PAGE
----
To all growers of Spring Malting Barley
Have Faith, the forecast looks drier (if not a bit colder) from the weekend onwards. As you know conditions are far more important than calendar date, so although we are later than in the previous few years, as long as the forecast holds true most light land barley will be in and up before the end of March. Two points to watch: How the crop drilled in February compares to the March/April sown crops? And following a very wet 3 months what does the next 3 months hold?
There is no question that global weather is now constantly delivering extremes and this will continue to cause problems with crop production around the world, especially with quality crops like malting barley. This added volatility makes marketing decisions for you, the primary producer of an essential raw material in the brewing and distilling process, even harder and also makes life hard for the maltster and of course the brewer and distiller. We are now very nearly through the marketing and movement of the 2017 crop (thank the lord!), one which will stick long in the memory (for all the wrong reasons) and about to embark on the sowing of the 2018 spring barley crop. As with this time last year, on paper we will have a big surplus of malting barley in Europe, but in reality what will the weather do to it when we eventually plant the crop throughout northern Europe and Scandinavia? And of course what will the ticking time bomb that is Brexit do to both the currency and our ability to load and customs clear barley boats out of the UK. Sorry to disappoint you but we do not have the answers, but amid the doom and gloom of it all we do have some really interesting initiatives, supply chains and marketing aids all designed to connect you to markets and protect your profitability, more on these later and as the season develops.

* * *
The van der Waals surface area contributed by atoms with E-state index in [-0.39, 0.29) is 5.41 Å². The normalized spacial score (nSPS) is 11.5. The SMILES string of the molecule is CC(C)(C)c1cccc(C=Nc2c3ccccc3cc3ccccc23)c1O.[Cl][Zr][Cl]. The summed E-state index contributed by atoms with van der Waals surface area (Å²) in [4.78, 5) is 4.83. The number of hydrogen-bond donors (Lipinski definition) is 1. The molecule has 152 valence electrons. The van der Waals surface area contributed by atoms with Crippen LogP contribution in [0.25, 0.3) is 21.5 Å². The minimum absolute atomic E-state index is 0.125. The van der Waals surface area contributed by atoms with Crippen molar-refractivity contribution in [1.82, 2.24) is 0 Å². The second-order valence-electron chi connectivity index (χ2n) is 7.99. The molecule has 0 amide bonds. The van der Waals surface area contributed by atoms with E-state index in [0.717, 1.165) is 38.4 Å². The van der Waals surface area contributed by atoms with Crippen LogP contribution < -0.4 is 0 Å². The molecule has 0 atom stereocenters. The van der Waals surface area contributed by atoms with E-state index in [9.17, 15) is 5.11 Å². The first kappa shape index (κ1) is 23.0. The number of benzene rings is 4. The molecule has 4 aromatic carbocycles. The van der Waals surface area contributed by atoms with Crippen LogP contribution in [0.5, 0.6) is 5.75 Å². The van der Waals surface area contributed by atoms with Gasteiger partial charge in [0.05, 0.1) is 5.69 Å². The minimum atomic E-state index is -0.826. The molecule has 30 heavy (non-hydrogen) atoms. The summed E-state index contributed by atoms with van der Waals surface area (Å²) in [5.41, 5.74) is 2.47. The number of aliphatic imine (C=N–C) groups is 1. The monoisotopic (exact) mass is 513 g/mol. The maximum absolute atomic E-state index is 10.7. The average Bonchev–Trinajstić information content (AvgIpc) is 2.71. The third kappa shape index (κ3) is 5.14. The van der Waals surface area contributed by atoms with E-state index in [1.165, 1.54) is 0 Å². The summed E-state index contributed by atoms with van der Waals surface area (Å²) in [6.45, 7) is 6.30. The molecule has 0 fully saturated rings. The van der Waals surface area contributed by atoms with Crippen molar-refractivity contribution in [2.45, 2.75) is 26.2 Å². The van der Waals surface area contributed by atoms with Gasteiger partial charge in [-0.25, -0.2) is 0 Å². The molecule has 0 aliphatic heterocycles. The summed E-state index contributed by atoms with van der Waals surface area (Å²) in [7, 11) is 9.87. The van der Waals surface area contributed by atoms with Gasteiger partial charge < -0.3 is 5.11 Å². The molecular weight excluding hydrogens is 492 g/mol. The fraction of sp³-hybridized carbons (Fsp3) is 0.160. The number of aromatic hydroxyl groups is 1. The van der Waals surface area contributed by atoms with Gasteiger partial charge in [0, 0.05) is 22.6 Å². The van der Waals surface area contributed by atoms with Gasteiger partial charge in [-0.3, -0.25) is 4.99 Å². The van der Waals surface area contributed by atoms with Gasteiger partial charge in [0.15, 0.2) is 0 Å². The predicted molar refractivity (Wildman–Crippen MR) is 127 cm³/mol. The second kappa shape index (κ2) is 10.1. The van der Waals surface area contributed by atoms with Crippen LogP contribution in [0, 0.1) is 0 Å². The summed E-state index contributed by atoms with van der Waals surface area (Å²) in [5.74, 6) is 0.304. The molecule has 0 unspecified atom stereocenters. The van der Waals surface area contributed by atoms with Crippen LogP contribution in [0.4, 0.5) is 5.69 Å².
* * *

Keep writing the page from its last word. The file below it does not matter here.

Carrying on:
Please find herewith what is hopefully some useful information regarding malting barley:
Sowing and Nitrogen
As we have discussed many times in the previous few years there is a compelling body of evidence that applying a large percentage (up to 75%) of nitrogen in or on the seedbed at, before or just after sowing can help to keep grain nitrogen’s low and not jeopardise yield. It also gets nitrogen close to the seed and the rootlets to get the crop established which could be a great help this season. Please also take great care in not applying too much nitrogen, we constantly hear reports that amounts up to and over 175kg/ha will not jeopardise malting quality and will maximise yields. This is not only a waste of your money but will really hinder the possibility of producing a malting sample. Especially this year where we expect warmer temperatures and crops to speed through their development. Late take up of Nitrogen combined with dry weather last year combined to produce higher than normal grain nitrogen’s.